After a video emerged depicting six Omaha police officers engaging in acts of police brutality, several officers were fired from their positions.
Amongst the disgraced officers who have been removed from office are James Kinsella, Bradley Canterbury, Aaron Von Behren, and Justin Reeve. Officer John D. Payne was placed on paid administrative leave after the incident.
In the video, recorded on a cell phone in March of 2013, officer Bradley D. Canterbury is shown arresting Octavius Johnson. Canterbury pulls Johnson to the ground and punches him multiple times.
Several other officers are also seen running into the Johnson home “to confiscate video another Johnson brother was recording.” The officers did not have a search warrant.
As shown in the video, after the officers race into the Johnson home, Canterbury assaults the already-subdued Johnson with another series of punches. Canterbury later failed to report this second assault.
Fired Officer James Kinsella has admitted to throwing away the memory card on which Johnson’s brother had recorded the incident. Fortunately, and unbeknownst to the officers, another video recording of the arrest exists – a neighbor was recording the incident from a room across the street.
After beating Johnson and invading the house, an array of charges was brought up against the involved officers.
Kinsella is facing charges of felony evidence tampering and misdemeanor obstruction and theft. Von Behren is facing two misdemeanor charges for obstructing a government operation and acting as an accessory to a felony.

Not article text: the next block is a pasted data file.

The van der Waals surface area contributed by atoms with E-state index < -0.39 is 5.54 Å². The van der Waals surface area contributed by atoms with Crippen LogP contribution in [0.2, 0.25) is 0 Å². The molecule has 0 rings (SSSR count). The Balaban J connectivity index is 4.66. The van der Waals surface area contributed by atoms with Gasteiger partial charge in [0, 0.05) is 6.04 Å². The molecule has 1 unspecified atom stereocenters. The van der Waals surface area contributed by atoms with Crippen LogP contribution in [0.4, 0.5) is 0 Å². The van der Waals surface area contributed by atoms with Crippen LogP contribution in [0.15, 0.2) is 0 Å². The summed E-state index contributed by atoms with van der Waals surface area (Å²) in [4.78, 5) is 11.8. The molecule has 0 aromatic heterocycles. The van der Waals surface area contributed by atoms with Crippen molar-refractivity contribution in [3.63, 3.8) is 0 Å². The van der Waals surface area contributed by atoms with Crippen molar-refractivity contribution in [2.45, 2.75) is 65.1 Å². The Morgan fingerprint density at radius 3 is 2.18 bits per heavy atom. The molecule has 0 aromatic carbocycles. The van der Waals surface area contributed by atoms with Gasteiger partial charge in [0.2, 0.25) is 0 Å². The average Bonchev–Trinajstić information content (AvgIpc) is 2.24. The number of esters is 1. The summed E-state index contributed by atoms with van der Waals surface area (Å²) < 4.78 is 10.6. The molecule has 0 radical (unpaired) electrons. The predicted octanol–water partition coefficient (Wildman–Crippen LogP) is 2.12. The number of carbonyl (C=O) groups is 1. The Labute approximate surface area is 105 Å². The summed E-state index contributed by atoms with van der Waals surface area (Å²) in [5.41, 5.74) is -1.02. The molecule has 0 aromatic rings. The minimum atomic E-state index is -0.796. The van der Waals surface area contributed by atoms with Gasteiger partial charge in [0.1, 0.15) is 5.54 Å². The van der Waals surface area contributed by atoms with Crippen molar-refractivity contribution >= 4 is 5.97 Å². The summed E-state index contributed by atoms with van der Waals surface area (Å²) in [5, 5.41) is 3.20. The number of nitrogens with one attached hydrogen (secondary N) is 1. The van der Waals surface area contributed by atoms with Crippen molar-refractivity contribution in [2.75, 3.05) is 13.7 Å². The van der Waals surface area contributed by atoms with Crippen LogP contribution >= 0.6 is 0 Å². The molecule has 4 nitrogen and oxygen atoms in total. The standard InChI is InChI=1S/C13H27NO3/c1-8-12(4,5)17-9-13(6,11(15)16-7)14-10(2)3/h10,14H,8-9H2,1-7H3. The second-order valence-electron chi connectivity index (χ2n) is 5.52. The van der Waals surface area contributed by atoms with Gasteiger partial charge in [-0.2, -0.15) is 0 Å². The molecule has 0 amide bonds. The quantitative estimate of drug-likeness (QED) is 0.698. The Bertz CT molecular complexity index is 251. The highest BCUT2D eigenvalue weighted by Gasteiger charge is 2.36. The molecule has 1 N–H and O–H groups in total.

When the case was tried, it was noted that Canterbury did not kick or elbow Johnson, and ultimately, it was ruled that “Canterbury’s use of force was justified.” The arbitrator also decided that the evidence provided was insufficient to prove that Canterbury “purposely failed to mention the second series of strikes.”
Contributing to the fact that Canterbury wasn’t charged with assault was Johnson’s statement that he wasn’t hurt when Canterbury punched him in the back and ribs. Furthermore, Canterbury’s second attack might have been prompted by the fact that Johnson, who thought the pressure on his back had been decreased, had tried to get up. Thus, it is possible that Canterbury mistook the movement for resistance.
The Johnson brothers’ mother, Sharee Johnson, has expressed disappointment that Canterbury was ultimately not charged with any crimes.
“It’s a slap in our face,” she said. “The man had his knee on Octavius’ neck with no air. He couldn’t even breathe.”
Photo Source: http://www.omaha.com